We discover the benefits of a set of CEAT Zoom Rad X1 tyres which we shod on a KTM 390 Duke. In the first part of this series, we begin our journey with the installation of these tyres.
Story: Azaman Chothia
Photography: Apurva Ambep
A good set of tyres are important for enhancing grip levels to make each ride more engaging and, more importantly, safer for the rider. Tyres provide the traction that is needed for acceleration, cornering as well as braking. They are the only part that connects the motorcycle and the rider to the latter’s love for the open road. It is not too much to say that while riding our lives depend upon the tyres fitted to our two-wheelers. Therefore, it is worth going into this matter in some detail.
Here we have a KTM 390 Duke (2016 model), which has been my daily ride for the past five years. To get away from the daily grind, I recently embarked on a ride out of town. Unfortunately, it did not turn out to be as good as I had expected and this had a lot to do with poor grip levels owing to the worn-out set of tyres on my bike. I decided to cut my ride short and head straight back towards the city in search of new rubber.
While doing some research during the week, I had come across the CEAT Zoom Rad X1, so I decided to visit an official CEAT Shoppe to check them out. As all of us know, the KTM is a very powerful machine, so it needs good rubber to ensure a high level of grip. In the past I had tried out various sets of tyres by different manufacturers, so this time I felt it would be the right choice to go with the radial tyres from CEAT.
Radial tyres have a sturdier construction as compared to bias tyres, which makes them more responsive. They run slightly cooler, which ultimately increases their life. Because of the more flexible sidewalls of the radial tyres, a larger patch remains in contact with the road. This leads to uniform tyre wear and greater comfort at highway speeds. These tyres come with an “H” rating, which means that they have been designed especially for stability at high speed. The “H” rating signifies that the tyres have been tested up to 210 km/h. There are a few things one must look at carefully while replacing a set of tyres.
Firstly, it is always preferable to change both tyres simultaneously, even if one tyre looks more worn out than the other. This will depend on how the motorcycle has been ridden. While both the tyres assist with grip in the corners, the front tyre supports braking while the rear one handles all the power that the engine is sending out. In my case, the rear tyre was squared off and completely worn out, while the front tyre still had some life in it.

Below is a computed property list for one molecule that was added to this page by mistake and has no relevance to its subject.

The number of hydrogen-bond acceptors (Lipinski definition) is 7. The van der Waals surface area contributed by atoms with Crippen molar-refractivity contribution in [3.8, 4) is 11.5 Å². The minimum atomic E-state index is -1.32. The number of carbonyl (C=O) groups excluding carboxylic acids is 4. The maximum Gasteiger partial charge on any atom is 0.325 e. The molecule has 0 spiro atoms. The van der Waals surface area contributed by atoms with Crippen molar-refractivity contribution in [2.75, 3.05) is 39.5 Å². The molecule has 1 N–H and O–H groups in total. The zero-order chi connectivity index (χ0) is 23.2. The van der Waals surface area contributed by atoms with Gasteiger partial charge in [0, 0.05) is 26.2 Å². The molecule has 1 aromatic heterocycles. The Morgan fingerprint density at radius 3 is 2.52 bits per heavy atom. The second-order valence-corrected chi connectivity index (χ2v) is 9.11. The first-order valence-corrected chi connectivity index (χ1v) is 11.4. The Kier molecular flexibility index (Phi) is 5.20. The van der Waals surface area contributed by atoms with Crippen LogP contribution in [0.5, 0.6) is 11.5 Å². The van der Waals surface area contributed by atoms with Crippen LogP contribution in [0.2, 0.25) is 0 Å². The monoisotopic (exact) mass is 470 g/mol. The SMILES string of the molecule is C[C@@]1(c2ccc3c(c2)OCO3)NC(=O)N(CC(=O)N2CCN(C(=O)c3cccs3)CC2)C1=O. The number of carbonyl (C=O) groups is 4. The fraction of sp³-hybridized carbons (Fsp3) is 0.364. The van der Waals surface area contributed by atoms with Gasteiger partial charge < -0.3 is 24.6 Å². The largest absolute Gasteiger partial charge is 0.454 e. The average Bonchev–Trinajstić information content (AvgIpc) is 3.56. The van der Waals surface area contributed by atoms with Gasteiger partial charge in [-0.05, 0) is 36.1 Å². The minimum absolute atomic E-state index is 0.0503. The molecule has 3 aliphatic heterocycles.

While buying a tyre, another aspect to consider is the date of manufacture. It is obviously better to buy tyres that have been manufactured recently. This is because the quality of rubber stored over a long period of time tends to deteriorate. There will be a four-digit number on the sidewall wherein the last two digits denote the year of manufacture and the first two digits (between 1 and 53) give us the week of manufacture. I was happy to get a set of CEAT radials that were recently manufactured. After properly inspecting the tyres, we bought the set for Rs 7,300. This is great value for money and, considering that CEAT is a trusted Indian brand, it has been thoroughly tested keeping our road conditions in mind.
Next, we come to the size. A good place to start is the old set of tyres on the bike. They already have all the information on the sidewall which is necessary at the time of tyre replacement. It is always advisable to stick to the stock tyre size suggested by the manufacturer, for it is the size that the bike was intended to be ridden with. While many might like the look of a larger rear tyre, it can drastically affect how the motorcycle handles and also reduce the bike’s fuel efficiency. For the KTM we have a 110/70 section front tyre and a 150/60 section rear tyre. The 110 and 150 denote the width of the tyres in millimetres. The 70 and the 60 are aspect ratios of the width of the tyre in percentage which give us the width of the sidewall when converted into millimetres.
After carefully taking all these factors into consideration, the helpful staff at Darshan Tyre CEAT Shoppe got to work. It did take some time but the procedure was completed successfully. It is very crucial to fill the right amount of air into the tyres after the change. A sticker on every motorcycle displays the recommended tyre pressure, both for a solo rider and for one with a pillion companion.
Now all that is left is “breaking in” this set of tyres before we think of pushing our limits in the twisties. It is essential to break in tyres for at least 300 kilometres before riding faster, braking harder, and cornering lower. Stay tuned for the next part of this series, where we will be heading out for a long ride and discussing the features of these tyres in detail.